What BDS and the settlers both do is undermine the liberal Zionist narrative, which rests on the dual notion that the state is legitimate but the occupation is not. That is, liberal Zionism needs the admixture of normality and abnormality, legality and illegality, to function in tandem. If the occupation delegitimizes the state, or the settlements are normalized, occupation either doesn’t matter or disappears. And thus the liberal narrative collapses.
The latest subversion of the liberal narrative was announced by Mike Pompeo, who engaged in his own “normalization” of the settlements by being the first United States secretary of state to visit one. In his remarks, he said that food manufactured in West Bank settlements would be labeled “Made in Israel.” This has been an issue for a long time, but such a statement by a U.S. official is noteworthy. What work is Pompeo’s statement really doing? Essentially it is doing the work of both BDS and the settlers, in that it states that Kiryat Arba is like Tel Aviv and Tel Aviv is like Kiryat Arba. Once you say that, you have not only bought into the narrative of the settlers, but also into the narrative of BDS.
So now those individuals—and I count myself among them—who do not support BDS, but who do not buy products from the settlements, can no longer distinguish between Tel Aviv and Kiryat Arba. This leaves a choice: either to buy products that might be manufactured in Kiryat Arba or not to buy products from Israel at all. In other words, the BDS/settler narrative forces the consumer into making a choice. This may be precisely the intent of both, even if toward different ends. The hope among pro-Israelists is that BDS is so distasteful and problematic for liberal Zionists that they will just cave to the normalization of the settlements. And they are probably right. But in doing so they are unwittingly also caving into the structure of the anti-normalization of BDS by accepting the normalization narrative of the settlements. This is because both reject or deny the occupation.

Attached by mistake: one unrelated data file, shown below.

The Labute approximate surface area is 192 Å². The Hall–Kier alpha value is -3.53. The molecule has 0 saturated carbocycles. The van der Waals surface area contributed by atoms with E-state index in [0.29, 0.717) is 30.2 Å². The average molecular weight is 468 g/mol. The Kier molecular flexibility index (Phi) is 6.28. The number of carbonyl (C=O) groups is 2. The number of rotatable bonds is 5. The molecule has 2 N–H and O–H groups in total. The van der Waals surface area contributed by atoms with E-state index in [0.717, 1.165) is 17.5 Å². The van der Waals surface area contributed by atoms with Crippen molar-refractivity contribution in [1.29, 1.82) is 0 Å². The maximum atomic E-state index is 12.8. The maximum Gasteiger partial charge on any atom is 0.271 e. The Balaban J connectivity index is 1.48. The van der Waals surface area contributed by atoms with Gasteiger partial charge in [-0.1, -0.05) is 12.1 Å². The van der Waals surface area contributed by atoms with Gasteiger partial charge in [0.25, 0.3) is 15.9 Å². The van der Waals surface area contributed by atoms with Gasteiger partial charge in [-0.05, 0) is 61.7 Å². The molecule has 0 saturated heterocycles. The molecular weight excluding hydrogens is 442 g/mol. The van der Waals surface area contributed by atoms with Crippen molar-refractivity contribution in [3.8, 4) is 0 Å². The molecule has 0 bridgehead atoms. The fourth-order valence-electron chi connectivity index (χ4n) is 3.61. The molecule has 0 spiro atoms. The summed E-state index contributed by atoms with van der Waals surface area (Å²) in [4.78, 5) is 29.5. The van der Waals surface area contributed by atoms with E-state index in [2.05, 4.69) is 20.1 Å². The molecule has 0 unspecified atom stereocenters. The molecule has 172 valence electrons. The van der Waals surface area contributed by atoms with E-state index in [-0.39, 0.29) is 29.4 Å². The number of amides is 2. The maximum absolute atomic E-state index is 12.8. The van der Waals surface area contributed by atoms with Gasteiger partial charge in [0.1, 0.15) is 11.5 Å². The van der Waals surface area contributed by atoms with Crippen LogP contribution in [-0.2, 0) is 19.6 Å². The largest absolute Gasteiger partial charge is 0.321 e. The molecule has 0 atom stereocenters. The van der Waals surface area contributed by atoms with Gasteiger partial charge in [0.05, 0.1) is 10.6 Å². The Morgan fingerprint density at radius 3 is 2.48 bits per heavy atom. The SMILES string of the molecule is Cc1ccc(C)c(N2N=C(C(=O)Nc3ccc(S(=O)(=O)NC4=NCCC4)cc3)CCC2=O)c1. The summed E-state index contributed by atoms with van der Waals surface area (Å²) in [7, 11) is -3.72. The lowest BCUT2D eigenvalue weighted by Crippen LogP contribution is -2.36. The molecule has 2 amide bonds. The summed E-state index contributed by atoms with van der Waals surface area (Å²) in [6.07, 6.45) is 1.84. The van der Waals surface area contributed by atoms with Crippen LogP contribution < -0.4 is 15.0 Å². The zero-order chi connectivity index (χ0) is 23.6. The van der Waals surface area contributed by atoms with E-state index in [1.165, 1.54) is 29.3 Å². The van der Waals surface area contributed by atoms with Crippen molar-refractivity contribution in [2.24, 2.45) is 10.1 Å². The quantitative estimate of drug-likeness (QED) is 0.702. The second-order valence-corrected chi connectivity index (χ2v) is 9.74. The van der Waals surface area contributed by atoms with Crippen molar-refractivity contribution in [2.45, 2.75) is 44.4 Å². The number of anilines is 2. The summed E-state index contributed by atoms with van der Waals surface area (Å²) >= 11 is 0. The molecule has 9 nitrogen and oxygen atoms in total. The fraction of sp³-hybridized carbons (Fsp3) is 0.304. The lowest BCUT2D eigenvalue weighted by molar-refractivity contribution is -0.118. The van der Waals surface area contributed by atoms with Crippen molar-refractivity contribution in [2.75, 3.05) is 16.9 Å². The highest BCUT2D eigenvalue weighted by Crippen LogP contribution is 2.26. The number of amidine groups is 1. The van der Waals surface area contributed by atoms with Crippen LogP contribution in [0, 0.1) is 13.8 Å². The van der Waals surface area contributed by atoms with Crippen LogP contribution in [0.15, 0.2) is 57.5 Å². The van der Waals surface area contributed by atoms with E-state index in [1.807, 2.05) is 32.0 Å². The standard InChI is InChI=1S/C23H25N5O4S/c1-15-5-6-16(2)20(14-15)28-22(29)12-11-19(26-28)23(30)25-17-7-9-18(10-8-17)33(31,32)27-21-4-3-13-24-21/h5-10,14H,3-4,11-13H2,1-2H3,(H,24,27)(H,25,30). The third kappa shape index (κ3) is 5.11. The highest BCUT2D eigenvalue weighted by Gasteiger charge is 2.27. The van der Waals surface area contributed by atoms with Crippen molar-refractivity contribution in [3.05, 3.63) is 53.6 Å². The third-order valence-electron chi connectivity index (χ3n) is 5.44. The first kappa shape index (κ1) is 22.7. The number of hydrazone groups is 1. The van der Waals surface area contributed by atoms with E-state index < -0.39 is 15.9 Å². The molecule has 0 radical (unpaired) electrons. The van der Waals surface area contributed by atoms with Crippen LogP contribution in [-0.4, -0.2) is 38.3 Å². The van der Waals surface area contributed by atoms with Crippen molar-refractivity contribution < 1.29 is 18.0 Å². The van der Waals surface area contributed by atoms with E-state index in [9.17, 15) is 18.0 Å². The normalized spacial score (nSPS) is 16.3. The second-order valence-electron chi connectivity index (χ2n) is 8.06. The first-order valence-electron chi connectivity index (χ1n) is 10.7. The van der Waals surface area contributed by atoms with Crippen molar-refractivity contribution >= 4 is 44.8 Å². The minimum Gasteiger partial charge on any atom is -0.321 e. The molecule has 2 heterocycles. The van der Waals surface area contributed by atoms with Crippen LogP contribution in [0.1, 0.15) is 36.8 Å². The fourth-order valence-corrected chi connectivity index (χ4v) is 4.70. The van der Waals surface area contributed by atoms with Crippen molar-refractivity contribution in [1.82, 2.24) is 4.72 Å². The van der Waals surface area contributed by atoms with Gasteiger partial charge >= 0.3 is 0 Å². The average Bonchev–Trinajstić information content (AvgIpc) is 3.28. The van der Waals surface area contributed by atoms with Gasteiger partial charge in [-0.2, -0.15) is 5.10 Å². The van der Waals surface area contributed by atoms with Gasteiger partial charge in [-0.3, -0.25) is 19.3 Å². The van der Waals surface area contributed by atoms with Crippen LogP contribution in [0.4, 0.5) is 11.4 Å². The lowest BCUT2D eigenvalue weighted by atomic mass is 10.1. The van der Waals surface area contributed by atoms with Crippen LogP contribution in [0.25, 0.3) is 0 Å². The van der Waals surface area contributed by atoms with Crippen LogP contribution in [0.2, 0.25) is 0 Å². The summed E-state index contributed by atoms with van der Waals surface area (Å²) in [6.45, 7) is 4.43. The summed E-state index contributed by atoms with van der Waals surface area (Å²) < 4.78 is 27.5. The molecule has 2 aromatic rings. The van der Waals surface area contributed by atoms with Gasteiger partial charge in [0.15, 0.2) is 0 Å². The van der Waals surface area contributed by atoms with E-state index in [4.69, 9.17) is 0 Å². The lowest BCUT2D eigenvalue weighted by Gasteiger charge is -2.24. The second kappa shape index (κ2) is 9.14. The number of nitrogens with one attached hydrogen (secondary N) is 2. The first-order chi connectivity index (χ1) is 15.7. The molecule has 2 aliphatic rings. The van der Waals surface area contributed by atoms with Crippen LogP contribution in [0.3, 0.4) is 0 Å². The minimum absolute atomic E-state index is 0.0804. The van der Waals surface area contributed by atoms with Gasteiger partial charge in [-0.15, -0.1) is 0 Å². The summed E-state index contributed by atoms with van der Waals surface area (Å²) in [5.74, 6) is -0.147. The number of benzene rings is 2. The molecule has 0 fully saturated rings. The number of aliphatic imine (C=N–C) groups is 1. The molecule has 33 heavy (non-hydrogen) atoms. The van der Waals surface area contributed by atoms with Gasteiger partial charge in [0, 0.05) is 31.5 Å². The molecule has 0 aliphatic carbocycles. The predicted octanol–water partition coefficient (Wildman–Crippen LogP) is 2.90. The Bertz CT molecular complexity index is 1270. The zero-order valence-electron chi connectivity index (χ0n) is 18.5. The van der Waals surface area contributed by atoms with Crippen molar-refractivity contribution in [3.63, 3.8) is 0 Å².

This shift is undermining any coherent liberal response. By decoupling the Arab-Israeli conflict from the Israeli-Palestinian conflict, we enable the erasure of the latter through the successful resolution of the former. Some Arab leaders are certainly culpable here as well, selling out the Palestinian cause for some war planes and financial incentives. They have succumbed to Jared Kushner’s politics of cynical capitalism; everyone has a price. By showering praise on Netanyahu or Trump or Kushner for “historic” shifts in the Arab-Israeli conflict, we unwittingly buy into its unspoken consequence: making occupation a thing of the past, not by ending it, but by ignoring it as irrelevant. Unless, of course, buses start blowing up, heaven forbid.
By praising Pompeo’s remark about “Made in Israel,” we think we are supporting a pro-Israel position. But we are also inadvertently supporting a BDS position. If what is made in Kiryat Arba is identical to what is made in Tel Aviv, there is no longer an “occupation”; there is one state from the river to the sea, which is what both the settlers and BDS want us to believe. Liberal Zionists don’t really have an answer, because the narrative upon which their position is based is being taken away from them, by the right and the left.
Shaul Magid, a Tablet contributing editor, is the Distinguished Fellow of Jewish Studies at Dartmouth College and Kogod Senior Research Fellow at The Shalom Hartman Institute of North America. His latest books are Piety and Rebellion: Essays in Hasidism and The Bible, the Talmud, and the New Testament: Elijah Zvi Soloveitchik’s Commentary to the Gospels.